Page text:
IPNews®- Former Jacksonville Jaguars player Dan Skuta is trying to trademark the term “Sacksonville” against the wishes of the Jaguars.

After Skuta abandoned his application in 2016, he re-applied for the trademark and then filed an opposition to the Jaguars’ application. Skuta states that he has been selling merchandise featuring the Sacksonville logo since 2015 with the full support of the team. To continue reading, click: A Former Jaguars NFL Player Claims He Owns the Trademark “Sacksonville”

football.jpgIPNews® – The NFL is being threatened with a trademark lawsuit by a company it has a history with called Barstool Sports.

Recently, the NFL began selling shirts that use the phrase “Sundays are for the Boys”.  Barstool Sports has taken issue with this, since it has long sold a shirt that contains the phrase “Saturdays are for the Boys”.   To continue reading, click: Barstool Sports threatens NFL with Trademark Lawsuit

football.jpgIPNews® – The San Diego Chargers have applied for the Los Angeles Charges trademark.  The team remains the San Diego Chargers for now, but the Rams and Chargers are currently in negotiations that would move the Chargers to Los Angeles.

While at first the Chargers’ move to Los Angeles appeared inevitable, recent reports suggest that the teams have reached an impasse which would mean that the Chargers will stay in San Diego after all.  To continue reading, click:  Chargers File for Los Angeles Chargers Trademark

football.jpgIPNews® – In its wildcard playoff victory over the Pittsburgh Steelers, it appears that the Denver Broncos committed a foul against Texas A&M University.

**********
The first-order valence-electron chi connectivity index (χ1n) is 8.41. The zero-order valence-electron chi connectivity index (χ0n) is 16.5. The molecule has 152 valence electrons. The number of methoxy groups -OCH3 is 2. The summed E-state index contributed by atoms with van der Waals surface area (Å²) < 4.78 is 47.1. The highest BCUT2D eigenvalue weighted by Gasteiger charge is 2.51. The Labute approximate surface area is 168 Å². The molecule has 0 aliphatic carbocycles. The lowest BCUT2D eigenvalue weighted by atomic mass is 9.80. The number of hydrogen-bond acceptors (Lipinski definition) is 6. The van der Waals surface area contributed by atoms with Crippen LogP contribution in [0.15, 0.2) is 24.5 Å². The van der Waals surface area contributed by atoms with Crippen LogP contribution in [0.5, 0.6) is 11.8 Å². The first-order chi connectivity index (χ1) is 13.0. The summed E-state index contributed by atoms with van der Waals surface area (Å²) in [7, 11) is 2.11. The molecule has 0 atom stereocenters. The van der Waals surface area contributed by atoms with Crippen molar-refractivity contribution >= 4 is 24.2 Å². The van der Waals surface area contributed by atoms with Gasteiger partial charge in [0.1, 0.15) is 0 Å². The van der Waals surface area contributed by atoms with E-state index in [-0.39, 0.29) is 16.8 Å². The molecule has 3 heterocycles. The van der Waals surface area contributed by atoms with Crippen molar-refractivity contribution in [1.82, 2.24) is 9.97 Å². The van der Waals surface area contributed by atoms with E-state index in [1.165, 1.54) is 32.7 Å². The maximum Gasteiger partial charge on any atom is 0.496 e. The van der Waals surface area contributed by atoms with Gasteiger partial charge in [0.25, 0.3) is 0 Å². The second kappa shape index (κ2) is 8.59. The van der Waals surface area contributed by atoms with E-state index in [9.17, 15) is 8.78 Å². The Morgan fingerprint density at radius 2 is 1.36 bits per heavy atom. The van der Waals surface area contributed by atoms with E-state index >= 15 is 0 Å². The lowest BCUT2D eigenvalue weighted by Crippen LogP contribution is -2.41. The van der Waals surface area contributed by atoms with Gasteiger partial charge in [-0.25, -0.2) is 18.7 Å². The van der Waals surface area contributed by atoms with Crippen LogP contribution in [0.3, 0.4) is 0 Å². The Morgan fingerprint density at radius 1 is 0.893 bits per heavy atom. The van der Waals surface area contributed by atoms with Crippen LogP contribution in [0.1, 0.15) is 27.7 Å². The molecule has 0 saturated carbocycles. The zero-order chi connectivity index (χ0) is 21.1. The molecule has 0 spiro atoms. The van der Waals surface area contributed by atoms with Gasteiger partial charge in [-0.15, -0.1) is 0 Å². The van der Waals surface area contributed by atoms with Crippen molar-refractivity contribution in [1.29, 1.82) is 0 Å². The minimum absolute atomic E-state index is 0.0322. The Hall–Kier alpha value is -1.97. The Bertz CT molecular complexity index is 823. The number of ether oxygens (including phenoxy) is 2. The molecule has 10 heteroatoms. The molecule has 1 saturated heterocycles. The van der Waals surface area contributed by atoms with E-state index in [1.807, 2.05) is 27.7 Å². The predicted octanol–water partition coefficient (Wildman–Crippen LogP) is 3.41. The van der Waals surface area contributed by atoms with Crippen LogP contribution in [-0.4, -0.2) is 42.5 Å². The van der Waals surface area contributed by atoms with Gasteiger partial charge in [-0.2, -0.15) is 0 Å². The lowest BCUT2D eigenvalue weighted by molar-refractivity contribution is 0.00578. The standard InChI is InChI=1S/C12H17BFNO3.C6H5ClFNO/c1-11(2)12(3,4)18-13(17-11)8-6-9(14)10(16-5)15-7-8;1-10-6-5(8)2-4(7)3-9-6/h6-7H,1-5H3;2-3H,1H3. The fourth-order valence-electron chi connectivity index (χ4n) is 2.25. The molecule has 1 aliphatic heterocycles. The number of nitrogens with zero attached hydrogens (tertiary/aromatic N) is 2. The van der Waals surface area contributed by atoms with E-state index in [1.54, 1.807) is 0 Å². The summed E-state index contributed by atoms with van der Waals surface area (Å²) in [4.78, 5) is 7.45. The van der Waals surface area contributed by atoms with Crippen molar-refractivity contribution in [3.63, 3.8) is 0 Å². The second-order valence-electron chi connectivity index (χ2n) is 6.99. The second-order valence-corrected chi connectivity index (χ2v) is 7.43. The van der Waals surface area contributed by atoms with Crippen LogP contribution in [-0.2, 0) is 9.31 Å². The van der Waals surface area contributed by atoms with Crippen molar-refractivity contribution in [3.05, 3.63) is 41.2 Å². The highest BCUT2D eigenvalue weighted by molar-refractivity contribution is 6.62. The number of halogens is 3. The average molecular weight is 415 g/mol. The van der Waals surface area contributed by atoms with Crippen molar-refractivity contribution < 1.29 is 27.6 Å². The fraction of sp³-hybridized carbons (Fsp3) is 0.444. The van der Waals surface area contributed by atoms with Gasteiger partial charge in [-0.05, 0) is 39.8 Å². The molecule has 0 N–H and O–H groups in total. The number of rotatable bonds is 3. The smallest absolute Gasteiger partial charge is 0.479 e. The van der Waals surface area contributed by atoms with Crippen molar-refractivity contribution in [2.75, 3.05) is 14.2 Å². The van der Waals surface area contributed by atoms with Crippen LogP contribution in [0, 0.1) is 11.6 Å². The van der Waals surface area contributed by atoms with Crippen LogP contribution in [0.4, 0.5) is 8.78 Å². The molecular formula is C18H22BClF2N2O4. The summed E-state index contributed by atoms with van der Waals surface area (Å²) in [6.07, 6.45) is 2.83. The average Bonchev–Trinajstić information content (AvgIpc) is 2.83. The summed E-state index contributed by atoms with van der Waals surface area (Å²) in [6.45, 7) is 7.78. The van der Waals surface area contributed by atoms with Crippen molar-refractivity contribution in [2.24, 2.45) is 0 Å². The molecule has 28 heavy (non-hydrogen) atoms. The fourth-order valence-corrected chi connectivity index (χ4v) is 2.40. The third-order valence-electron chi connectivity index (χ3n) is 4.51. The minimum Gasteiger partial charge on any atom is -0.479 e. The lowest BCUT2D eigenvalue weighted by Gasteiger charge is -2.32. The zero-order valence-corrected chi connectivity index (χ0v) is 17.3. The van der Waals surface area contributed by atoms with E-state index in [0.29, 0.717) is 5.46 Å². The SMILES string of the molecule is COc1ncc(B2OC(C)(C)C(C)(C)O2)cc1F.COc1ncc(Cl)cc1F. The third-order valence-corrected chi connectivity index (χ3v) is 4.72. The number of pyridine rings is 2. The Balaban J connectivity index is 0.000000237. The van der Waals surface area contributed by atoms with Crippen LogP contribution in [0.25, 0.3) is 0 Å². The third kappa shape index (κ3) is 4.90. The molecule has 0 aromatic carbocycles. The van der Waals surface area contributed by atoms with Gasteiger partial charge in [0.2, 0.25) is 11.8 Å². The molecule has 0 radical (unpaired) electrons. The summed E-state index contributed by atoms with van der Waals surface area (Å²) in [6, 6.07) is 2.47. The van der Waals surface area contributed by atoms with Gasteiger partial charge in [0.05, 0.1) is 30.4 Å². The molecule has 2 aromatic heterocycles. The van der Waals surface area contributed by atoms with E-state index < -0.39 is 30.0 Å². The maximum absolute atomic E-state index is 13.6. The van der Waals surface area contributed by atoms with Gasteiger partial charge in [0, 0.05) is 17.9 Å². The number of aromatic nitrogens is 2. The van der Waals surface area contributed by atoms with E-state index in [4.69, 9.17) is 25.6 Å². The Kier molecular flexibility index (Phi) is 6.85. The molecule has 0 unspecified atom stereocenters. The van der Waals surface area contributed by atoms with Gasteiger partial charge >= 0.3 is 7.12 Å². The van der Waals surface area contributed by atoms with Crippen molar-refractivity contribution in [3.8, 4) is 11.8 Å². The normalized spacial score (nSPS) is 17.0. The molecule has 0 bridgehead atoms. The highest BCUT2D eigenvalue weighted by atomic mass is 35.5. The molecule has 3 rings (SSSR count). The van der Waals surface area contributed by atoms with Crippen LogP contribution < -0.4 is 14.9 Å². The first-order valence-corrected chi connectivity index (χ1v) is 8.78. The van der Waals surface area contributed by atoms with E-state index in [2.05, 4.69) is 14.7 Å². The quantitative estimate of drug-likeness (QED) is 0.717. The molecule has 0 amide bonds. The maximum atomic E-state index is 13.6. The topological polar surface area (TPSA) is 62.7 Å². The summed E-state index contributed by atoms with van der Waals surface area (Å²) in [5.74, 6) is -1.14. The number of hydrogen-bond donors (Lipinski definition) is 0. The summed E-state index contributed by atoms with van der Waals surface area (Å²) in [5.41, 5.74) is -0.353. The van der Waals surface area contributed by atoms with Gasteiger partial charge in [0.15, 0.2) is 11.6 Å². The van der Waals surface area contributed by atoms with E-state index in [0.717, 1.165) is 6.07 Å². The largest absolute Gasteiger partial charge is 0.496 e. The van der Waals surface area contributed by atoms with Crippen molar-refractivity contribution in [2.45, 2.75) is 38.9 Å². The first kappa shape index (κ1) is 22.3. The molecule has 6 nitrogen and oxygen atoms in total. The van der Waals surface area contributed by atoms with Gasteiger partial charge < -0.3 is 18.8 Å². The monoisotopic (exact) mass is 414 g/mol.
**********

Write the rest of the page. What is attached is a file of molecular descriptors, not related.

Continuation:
Just before the game a man parachuted into the stadium with a banner using the “12th Man” phrase which is a trademark owned by the University.  Texas A&M’s rights in the name date back to an incident in 1922 when a former player was called from the stands to suit up for the team.  To continue reading, click: Texas A&M Tells Broncos Not to Use 12th Man Trademark.

football.jpgSan Diego – In a domain name dispute between the Cleveland Browns and an alleged cyber-squatter, the World Intellectual Property Organization (“WIPO”) ordered that the domain name Browns.com be transferred from an Andrea Denise Dinoia to the Cleveland Browns.

The team filed a complaint in March alleging long standing rights to the CLEVELAND BROWNS and BROWNS trademarks and that the use of the Browns.com domain name by defendant was confusing the public.  Perhaps not surprisingly, Ms. Diniola, who is a resident of Pineta, Italy, did not respond to the complaint.  Prior to Ms. Dinoia, the domain name was registered to Gioaccino Zerbo who was using it to sell NFL merchandise.  That was definitely an unwise move and pretty much sealed the fate of the domain name.  Had the registrants used the domain name for a website related to the color brown, or had they not hosted a website there at all, they likely would have been able to retain ownership.

The team has not yet taken control of the domain name as the current www.browns.com website remains a one page site in Italian.  In addition to finding that the respondents had no legitimate rights or interest in the domain name and that confusion among consumers was likely, WIPO held that the timing of the transfer of the domain name from Zerbo to Diniola was evidence of bad faith due to the impending legal action. 

Even with the NFL strike in full swing, and the preseason not yet here, the Browns still found a way to get a win.